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Oppose the REINS Act (H.R. 277)

Fact Sheet | June 12, 2023 | Download PDF

The Regulations from the Executive in Need of Scrutiny Act of 2023 (REINS Act, H.R. 277) would require congressional approval of all major regulations – those that deliver the biggest public protections – before they could go into effect. This bill represents one of the most radical threats in generations to our government’s ability to protect the public from harm.

The REINS Act would shut down the implementation of critical new public health and safety safeguards, environmental and worker protections, and financial reforms, thereby making industry even less accountable to the public. It would only benefit those special interests that wish to game the system and evade safety standards and would do nothing to improve protections for the American public.

The REINS Act endangers the public. 

The REINS Act would require both houses of Congress to approve a major rule, with no alterations, within a 70-day window. Given how challenging it already is to pass public interest protections in Congress, the REINS Act would stop all major rules – defined as those that have an economic impact of $100 million or more – and delay vital public safeguards, such as those needed now more than ever to prevent deregulatory disasters like the recent train derailments and massive bank failures. These rules were promulgated to reduce injuries, illnesses, and fatalities caused by unsafe products or behavior. Allowing them to be held up or stopped by Congress would endanger the public and is senseless.

The REINS Act is redundant and needlessly time-consuming. 

Agencies already undergo rigorous reviews of their proposed rules and solicit comments from the public, business interests, and other agencies. In addition, many rules are promulgated in response to congressional directive, such as the regulations required by recent product safety, health care, and financial services laws.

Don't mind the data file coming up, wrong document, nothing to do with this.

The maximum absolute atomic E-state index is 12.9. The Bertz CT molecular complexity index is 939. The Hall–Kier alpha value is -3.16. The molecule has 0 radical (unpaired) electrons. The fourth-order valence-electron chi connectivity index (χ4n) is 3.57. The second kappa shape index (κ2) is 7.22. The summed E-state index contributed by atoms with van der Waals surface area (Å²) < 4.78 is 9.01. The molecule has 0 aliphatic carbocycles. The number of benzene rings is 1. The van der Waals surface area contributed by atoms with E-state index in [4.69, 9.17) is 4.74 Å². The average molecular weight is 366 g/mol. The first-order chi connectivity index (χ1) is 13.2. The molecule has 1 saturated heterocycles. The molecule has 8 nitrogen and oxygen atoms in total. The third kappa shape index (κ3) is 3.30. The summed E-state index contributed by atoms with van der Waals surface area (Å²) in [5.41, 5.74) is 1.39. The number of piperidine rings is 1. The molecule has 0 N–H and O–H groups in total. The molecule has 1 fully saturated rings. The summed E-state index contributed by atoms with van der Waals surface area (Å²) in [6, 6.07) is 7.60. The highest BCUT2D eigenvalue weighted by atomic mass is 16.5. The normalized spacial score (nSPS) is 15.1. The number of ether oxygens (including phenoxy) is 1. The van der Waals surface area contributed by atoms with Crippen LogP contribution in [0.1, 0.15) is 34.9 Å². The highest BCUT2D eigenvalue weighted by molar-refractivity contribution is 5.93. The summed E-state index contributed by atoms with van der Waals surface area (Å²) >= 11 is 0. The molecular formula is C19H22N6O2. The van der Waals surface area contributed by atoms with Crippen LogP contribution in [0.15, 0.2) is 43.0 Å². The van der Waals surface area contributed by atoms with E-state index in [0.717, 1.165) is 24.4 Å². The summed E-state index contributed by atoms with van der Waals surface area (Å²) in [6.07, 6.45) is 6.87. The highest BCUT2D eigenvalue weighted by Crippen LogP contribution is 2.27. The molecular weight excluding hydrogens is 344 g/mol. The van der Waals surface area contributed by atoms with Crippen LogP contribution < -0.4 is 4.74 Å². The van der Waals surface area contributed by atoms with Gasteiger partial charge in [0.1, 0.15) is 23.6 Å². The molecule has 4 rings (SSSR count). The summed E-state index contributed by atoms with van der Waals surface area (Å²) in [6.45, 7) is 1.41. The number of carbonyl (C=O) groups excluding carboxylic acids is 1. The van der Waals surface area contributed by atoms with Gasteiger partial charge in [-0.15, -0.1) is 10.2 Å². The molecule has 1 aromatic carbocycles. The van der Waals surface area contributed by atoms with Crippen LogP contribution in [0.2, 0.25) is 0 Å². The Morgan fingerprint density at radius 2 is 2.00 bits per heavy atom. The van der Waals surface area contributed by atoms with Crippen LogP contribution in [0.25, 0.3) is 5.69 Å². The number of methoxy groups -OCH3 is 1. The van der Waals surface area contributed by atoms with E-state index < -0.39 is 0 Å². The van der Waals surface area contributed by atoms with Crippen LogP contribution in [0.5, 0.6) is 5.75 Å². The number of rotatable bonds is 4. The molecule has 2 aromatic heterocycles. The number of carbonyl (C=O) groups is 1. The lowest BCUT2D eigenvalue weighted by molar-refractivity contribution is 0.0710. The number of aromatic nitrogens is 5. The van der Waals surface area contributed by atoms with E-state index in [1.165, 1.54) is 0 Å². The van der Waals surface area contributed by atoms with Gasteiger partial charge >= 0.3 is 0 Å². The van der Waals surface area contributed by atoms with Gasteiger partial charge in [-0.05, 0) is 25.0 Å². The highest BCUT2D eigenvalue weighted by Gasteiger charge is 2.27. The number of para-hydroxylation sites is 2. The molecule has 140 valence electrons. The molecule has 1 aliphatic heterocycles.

And under the Congressional Review Act, Congress already has the authority to review and nullify a rule by passing a resolution of disapproval. The REINS Act would force Congress to refight its previous debates, wasting time and money and paralyzing the agencies and Congress itself. After all, Congress has empowered agencies to do their job to protect the public, which highlights the redundancy of this dangerous bill.

The REINS Act would threaten the separation of powers. 

Congress already participates in the rulemaking process by writing and passing federal laws that provide the blueprint for agency actions. Any agency error or misinterpretation is subject to judicial review. The REINS Act attempts to dramatically alter the separation of powers by effectively allowing only one chamber of Congress to veto executive actions. By giving one chamber of Congress veto power over any new significant public health and safety protection, no matter how non-controversial or sensible it may be, the REINS Act is designed to leverage the dysfunction and obstructionism that plague our political process to block agencies’ efforts to fulfill their statutory mandates to pursue public protections. Previous attempts to create a legislative veto have been overturned by the U.S. Supreme Court as unconstitutional for violating the separation of powers.

The REINS Act would corrupt and politicize the regulatory process. 

The REINS Act would inappropriately – but deliberately – inject political considerations into a regulatory process that is supposed to be based on objective agency science and expertise. Federal agencies employ personnel with policy, scientific, and technical expertise to produce smart and sensible regulations. Rather than increasing accountability, the REINS Act’s novel legislative procedures are more likely to give lobbyists, special interest groups, and those who provide legislators with campaign contributions even more influence in shaping a rule.

The REINS Act is unnecessary. 

The regulatory process already allows ample opportunities for input, including the opportunity for Congress to vote to nullify a rule. Requiring Congress to affirmatively pass each rule before it can go into effect would taint the regulatory process with improper political considerations, endanger the public by delaying crucial safeguards, and would usurp powers reserved to the executive and judicial branches to implement and interpret the law.

The REINS Act is a deeply flawed bill that would hinder the federal agencies and add a considerable workload to a legislative body which already struggles with time constraints. Congress should be searching for ways to make federal agencies run more smoothly, not throwing up roadblocks to sidetrack the regulatory process.

Please oppose the REINS Act.

For additional information, contact Rachel Weintraub at and visit he Coalition for Sensible Safeguards’ page on the REINS Act: